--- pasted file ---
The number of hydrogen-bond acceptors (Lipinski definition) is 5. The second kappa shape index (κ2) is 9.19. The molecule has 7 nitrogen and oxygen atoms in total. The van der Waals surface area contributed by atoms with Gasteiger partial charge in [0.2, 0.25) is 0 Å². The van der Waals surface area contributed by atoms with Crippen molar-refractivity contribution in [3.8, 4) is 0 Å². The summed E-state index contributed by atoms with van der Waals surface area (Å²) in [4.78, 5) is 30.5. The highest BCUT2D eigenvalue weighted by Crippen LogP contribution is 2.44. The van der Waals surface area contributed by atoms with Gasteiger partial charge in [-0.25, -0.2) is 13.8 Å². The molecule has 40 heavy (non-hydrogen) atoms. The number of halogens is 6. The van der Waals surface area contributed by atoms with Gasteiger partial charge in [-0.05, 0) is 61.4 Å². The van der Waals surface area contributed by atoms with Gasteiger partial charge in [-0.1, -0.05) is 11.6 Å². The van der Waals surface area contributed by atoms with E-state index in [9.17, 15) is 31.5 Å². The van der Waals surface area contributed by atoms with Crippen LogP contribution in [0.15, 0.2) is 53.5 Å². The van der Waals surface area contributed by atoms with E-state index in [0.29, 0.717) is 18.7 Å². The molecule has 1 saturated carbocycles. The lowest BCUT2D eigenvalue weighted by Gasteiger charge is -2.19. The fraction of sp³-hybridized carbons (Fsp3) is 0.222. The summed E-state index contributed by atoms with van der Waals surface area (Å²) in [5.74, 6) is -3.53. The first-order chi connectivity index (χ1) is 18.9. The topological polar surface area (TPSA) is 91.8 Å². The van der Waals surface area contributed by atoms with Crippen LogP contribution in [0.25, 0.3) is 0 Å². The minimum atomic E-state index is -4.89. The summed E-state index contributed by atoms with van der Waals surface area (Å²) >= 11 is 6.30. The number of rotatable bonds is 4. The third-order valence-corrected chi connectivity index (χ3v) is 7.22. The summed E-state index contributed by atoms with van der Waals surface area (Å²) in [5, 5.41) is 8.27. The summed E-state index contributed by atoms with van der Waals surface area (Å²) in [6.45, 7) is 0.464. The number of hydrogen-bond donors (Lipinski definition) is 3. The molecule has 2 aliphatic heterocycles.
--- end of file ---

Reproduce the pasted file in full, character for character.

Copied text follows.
The number of hydrogen-bond acceptors (Lipinski definition) is 5. The second kappa shape index (κ2) is 9.19. The molecule has 7 nitrogen and oxygen atoms in total. The van der Waals surface area contributed by atoms with Gasteiger partial charge in [0.2, 0.25) is 0 Å². The van der Waals surface area contributed by atoms with Crippen molar-refractivity contribution in [3.8, 4) is 0 Å². The summed E-state index contributed by atoms with van der Waals surface area (Å²) in [4.78, 5) is 30.5. The highest BCUT2D eigenvalue weighted by Crippen LogP contribution is 2.44. The van der Waals surface area contributed by atoms with Gasteiger partial charge in [-0.25, -0.2) is 13.8 Å². The molecule has 40 heavy (non-hydrogen) atoms. The number of halogens is 6. The van der Waals surface area contributed by atoms with Gasteiger partial charge in [-0.05, 0) is 61.4 Å². The van der Waals surface area contributed by atoms with Gasteiger partial charge in [-0.1, -0.05) is 11.6 Å². The van der Waals surface area contributed by atoms with E-state index in [9.17, 15) is 31.5 Å². The van der Waals surface area contributed by atoms with Crippen LogP contribution in [0.15, 0.2) is 53.5 Å². The van der Waals surface area contributed by atoms with E-state index in [0.29, 0.717) is 18.7 Å². The molecule has 1 saturated carbocycles. The lowest BCUT2D eigenvalue weighted by Gasteiger charge is -2.19. The fraction of sp³-hybridized carbons (Fsp3) is 0.222. The summed E-state index contributed by atoms with van der Waals surface area (Å²) in [5.74, 6) is -3.53. The first-order chi connectivity index (χ1) is 18.9. The topological polar surface area (TPSA) is 91.8 Å². The van der Waals surface area contributed by atoms with Crippen LogP contribution in [0.25, 0.3) is 0 Å². The minimum atomic E-state index is -4.89. The summed E-state index contributed by atoms with van der Waals surface area (Å²) >= 11 is 6.30. The number of rotatable bonds is 4. The third-order valence-corrected chi connectivity index (χ3v) is 7.22. The summed E-state index contributed by atoms with van der Waals surface area (Å²) in [5, 5.41) is 8.27. The summed E-state index contributed by atoms with van der Waals surface area (Å²) in [6.45, 7) is 0.464. The number of hydrogen-bond donors (Lipinski definition) is 3. The molecule has 2 aliphatic heterocycles.